Choosing a name for your art website is a lot like choosing a business name, and it’s a decision that needs careful consideration.
U nfortunately, for most artists, this means procrastination, hand wringing, hair pulling, and asking everyone “What should I do?”
I get asked about this a lot, and not just by artists; I get asked by all manner of business people, so this conversation is one I’ve had many, many times, and in many different industries.
I’ll explain the broader concepts, and how I applied choosing a name for my art website, as well as the times I’ve chosen to break the rules.
First, the the terminology
A website’s name is called it’s “domain name”, or “URL”. For example, my domain name is “pencilneck.com”.
The domain name/URL is ‘the name of the website’ that’s typed into the address bar of your web browser.
The web browser is the program you use to get onto the internet – Chrome, Safari, Internet Explorer, Firefox, etc., are all web browsers, which are used to “browse” the web (get it?) 😉
Say What It Is
I’m a big believer that when choosing a name for your art website – or company for that matter – to the greatest extent possible, that the name should also explain what they do.
Is there any question about what business they’re in at DiscountCruises.com, or PestControl.com? I don’t know if these are real websites or not, but if I was in each of those businesses, make sure to check out if these names were available.
The problem a lot of artists have when they embrace their businesses is that they feel they have to show the maximum amount of creativity in every possible situation.
Unfortunately, what happens most often is that things get too fancy, or tricky, or complicated for their own good. So going after a website such as energy.com because your art deals with healing or chakras might make sense to you, someone else might be looking for alternative energy sources, or information on jobs in the oil industry.
You should also consider that, to a certain extent, the name of your website may help your search rankings in Google, though this isn’t as important as it used to be.
“A rose by any other name would smell as sweet”
The Pencilneck ®
If possible, it’s nice if your domain name is YOUR name.
In my case however, people always misspell it, so using my name as my web address would actually be an impediment to have people get there. It’s not that my name is hard to spell, it’s just a variation on the most common spelling.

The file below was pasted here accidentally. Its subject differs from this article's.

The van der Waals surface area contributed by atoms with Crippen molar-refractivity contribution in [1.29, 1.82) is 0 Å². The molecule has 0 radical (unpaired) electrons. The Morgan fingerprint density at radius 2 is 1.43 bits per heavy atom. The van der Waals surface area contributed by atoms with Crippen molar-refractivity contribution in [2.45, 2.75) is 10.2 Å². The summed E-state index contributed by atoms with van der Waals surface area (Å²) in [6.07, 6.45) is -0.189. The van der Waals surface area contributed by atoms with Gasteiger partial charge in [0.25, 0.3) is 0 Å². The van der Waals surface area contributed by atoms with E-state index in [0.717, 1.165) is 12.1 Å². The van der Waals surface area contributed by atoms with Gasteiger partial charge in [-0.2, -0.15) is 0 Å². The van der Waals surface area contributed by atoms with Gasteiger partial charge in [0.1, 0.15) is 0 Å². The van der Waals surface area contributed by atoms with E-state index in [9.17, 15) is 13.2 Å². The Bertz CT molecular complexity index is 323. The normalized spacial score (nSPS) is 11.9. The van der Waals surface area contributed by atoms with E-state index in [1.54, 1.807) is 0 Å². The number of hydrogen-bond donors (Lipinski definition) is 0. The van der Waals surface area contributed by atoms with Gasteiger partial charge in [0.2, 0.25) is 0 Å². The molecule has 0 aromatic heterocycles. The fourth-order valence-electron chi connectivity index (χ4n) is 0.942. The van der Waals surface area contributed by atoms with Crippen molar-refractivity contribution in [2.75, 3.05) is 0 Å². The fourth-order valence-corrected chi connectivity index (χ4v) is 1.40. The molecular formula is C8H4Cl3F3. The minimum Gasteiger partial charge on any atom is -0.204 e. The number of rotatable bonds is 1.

A lot of non-Anglo names have the same problem.
Here’s an example: I’ve had the same mother-in-law for something like 200 years, and her family is from Poland. Her maiden name is so crammed packed with consonants from the latter portion of the alphabet that I find it impossible to spell. Not that anyone in her family are artists, but as an example, the name KonnieKondraczynski.com as a website is perhaps more of a hurdle than one would prefer when trying to get people to visit one’s website.
I’m not suggesting anyone change their name (though for 25 bucks down the courthouse, it remains a bureaucratic bargain) and it could be pointed out that Arnold Schwarzenegger did well for himself with an unlikely name. Even so, due to branding and positioning, his last name was minimized. If someone was to come to you and say “I just saw Arnold getting into a limousine!”, you’d know exactly whom they were speaking about.
And Arnold’s website? Arnold.com
An easy fix…
and the one I recommend to anyone using their own name, is to also register the common misspellings of their names, and have them automatically redirect people to the correct site. For instance, BrianJohnstone.com should also have BrianJohnson.com redirect to BrianJohnstone.com.
Registering names are cheap; typically less than $10 a year.
Too Common is also a Problem
Your name can also be a problem on the other side; if you have a relatively common name. At last count, I know four Brian Johnson’s, and two Brian Johnstone’s. I’m the only Owen Garratt I can find, but there are two Owen Garrett’s in the UK, one of whom seems to have gone to jail (eep!).
The Best Bet for Most Artists